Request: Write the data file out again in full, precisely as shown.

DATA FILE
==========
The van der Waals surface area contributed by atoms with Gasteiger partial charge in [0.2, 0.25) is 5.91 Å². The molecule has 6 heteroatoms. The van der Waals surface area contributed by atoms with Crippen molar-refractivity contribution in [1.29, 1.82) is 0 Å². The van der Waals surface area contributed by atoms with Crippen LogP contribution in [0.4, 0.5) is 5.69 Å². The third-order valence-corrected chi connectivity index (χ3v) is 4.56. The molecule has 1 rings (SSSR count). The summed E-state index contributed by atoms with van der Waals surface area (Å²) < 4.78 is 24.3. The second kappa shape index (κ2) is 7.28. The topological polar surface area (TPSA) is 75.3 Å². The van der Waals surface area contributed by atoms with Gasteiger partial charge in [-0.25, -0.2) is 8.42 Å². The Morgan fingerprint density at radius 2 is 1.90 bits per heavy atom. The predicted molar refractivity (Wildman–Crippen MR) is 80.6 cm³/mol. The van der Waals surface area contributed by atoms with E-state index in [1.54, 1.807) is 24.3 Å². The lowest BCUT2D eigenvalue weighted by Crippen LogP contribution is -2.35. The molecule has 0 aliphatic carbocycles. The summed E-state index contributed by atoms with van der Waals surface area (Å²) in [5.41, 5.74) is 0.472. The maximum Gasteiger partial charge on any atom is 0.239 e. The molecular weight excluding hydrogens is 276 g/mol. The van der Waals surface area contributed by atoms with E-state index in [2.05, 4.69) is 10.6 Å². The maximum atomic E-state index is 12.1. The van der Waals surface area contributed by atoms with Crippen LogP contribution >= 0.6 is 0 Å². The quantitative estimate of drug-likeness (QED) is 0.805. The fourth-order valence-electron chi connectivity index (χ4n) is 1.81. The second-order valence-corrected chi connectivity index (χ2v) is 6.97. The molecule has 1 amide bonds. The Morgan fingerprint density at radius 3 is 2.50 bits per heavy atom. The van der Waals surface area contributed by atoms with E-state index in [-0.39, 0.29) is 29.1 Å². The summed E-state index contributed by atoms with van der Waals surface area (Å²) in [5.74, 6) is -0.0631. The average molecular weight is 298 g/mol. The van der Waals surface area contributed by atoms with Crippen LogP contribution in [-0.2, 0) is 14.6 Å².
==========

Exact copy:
The van der Waals surface area contributed by atoms with Gasteiger partial charge in [0.2, 0.25) is 5.91 Å². The molecule has 6 heteroatoms. The van der Waals surface area contributed by atoms with Crippen molar-refractivity contribution in [1.29, 1.82) is 0 Å². The van der Waals surface area contributed by atoms with Crippen LogP contribution in [0.4, 0.5) is 5.69 Å². The third-order valence-corrected chi connectivity index (χ3v) is 4.56. The molecule has 1 rings (SSSR count). The summed E-state index contributed by atoms with van der Waals surface area (Å²) < 4.78 is 24.3. The second kappa shape index (κ2) is 7.28. The topological polar surface area (TPSA) is 75.3 Å². The van der Waals surface area contributed by atoms with Gasteiger partial charge in [-0.25, -0.2) is 8.42 Å². The Morgan fingerprint density at radius 2 is 1.90 bits per heavy atom. The predicted molar refractivity (Wildman–Crippen MR) is 80.6 cm³/mol. The van der Waals surface area contributed by atoms with E-state index in [1.54, 1.807) is 24.3 Å². The lowest BCUT2D eigenvalue weighted by Crippen LogP contribution is -2.35. The molecule has 0 aliphatic carbocycles. The summed E-state index contributed by atoms with van der Waals surface area (Å²) in [5.41, 5.74) is 0.472. The maximum Gasteiger partial charge on any atom is 0.239 e. The molecular weight excluding hydrogens is 276 g/mol. The van der Waals surface area contributed by atoms with E-state index in [2.05, 4.69) is 10.6 Å². The maximum atomic E-state index is 12.1. The van der Waals surface area contributed by atoms with Crippen LogP contribution >= 0.6 is 0 Å². The quantitative estimate of drug-likeness (QED) is 0.805. The fourth-order valence-electron chi connectivity index (χ4n) is 1.81. The second-order valence-corrected chi connectivity index (χ2v) is 6.97. The molecule has 1 amide bonds. The Morgan fingerprint density at radius 3 is 2.50 bits per heavy atom. The van der Waals surface area contributed by atoms with E-state index in [-0.39, 0.29) is 29.1 Å². The summed E-state index contributed by atoms with van der Waals surface area (Å²) in [5.74, 6) is -0.0631. The average molecular weight is 298 g/mol. The van der Waals surface area contributed by atoms with Crippen LogP contribution in [-0.2, 0) is 14.6 Å².